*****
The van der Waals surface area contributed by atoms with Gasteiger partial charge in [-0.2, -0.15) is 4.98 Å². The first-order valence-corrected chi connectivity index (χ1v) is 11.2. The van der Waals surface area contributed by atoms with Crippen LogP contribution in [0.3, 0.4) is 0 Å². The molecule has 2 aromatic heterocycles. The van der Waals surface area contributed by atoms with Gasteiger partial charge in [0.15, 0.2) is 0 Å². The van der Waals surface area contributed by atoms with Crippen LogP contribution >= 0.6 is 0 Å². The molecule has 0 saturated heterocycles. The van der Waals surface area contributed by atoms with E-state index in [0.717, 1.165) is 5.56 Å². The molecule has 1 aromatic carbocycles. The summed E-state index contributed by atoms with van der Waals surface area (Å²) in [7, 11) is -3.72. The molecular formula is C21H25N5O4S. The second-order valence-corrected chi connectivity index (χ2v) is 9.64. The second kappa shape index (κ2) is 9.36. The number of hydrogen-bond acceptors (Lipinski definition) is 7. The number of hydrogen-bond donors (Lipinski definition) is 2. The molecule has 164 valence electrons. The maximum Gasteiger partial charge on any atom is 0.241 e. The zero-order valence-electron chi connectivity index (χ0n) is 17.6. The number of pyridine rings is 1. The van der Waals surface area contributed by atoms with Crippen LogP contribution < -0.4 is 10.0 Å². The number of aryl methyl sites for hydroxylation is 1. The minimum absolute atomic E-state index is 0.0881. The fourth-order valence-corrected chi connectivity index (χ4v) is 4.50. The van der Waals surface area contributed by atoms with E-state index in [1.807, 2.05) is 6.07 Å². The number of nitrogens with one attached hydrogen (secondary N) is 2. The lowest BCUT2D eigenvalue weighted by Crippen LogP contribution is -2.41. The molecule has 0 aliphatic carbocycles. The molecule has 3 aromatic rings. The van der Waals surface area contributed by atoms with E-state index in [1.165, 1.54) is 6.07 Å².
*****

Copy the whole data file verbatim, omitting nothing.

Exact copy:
The van der Waals surface area contributed by atoms with Gasteiger partial charge in [-0.2, -0.15) is 4.98 Å². The first-order valence-corrected chi connectivity index (χ1v) is 11.2. The van der Waals surface area contributed by atoms with Crippen LogP contribution in [0.3, 0.4) is 0 Å². The molecule has 2 aromatic heterocycles. The van der Waals surface area contributed by atoms with Gasteiger partial charge in [0.15, 0.2) is 0 Å². The van der Waals surface area contributed by atoms with Crippen LogP contribution >= 0.6 is 0 Å². The molecule has 0 saturated heterocycles. The van der Waals surface area contributed by atoms with E-state index in [0.717, 1.165) is 5.56 Å². The molecule has 1 aromatic carbocycles. The summed E-state index contributed by atoms with van der Waals surface area (Å²) in [7, 11) is -3.72. The molecular formula is C21H25N5O4S. The second-order valence-corrected chi connectivity index (χ2v) is 9.64. The second kappa shape index (κ2) is 9.36. The number of hydrogen-bond acceptors (Lipinski definition) is 7. The number of hydrogen-bond donors (Lipinski definition) is 2. The molecule has 164 valence electrons. The maximum Gasteiger partial charge on any atom is 0.241 e. The zero-order valence-electron chi connectivity index (χ0n) is 17.6. The number of pyridine rings is 1. The van der Waals surface area contributed by atoms with Crippen LogP contribution < -0.4 is 10.0 Å². The number of aryl methyl sites for hydroxylation is 1. The minimum absolute atomic E-state index is 0.0881. The fourth-order valence-corrected chi connectivity index (χ4v) is 4.50. The van der Waals surface area contributed by atoms with E-state index in [1.807, 2.05) is 6.07 Å². The number of nitrogens with one attached hydrogen (secondary N) is 2. The lowest BCUT2D eigenvalue weighted by Crippen LogP contribution is -2.41. The molecule has 0 aliphatic carbocycles. The molecule has 3 aromatic rings. The van der Waals surface area contributed by atoms with E-state index in [1.165, 1.54) is 6.07 Å².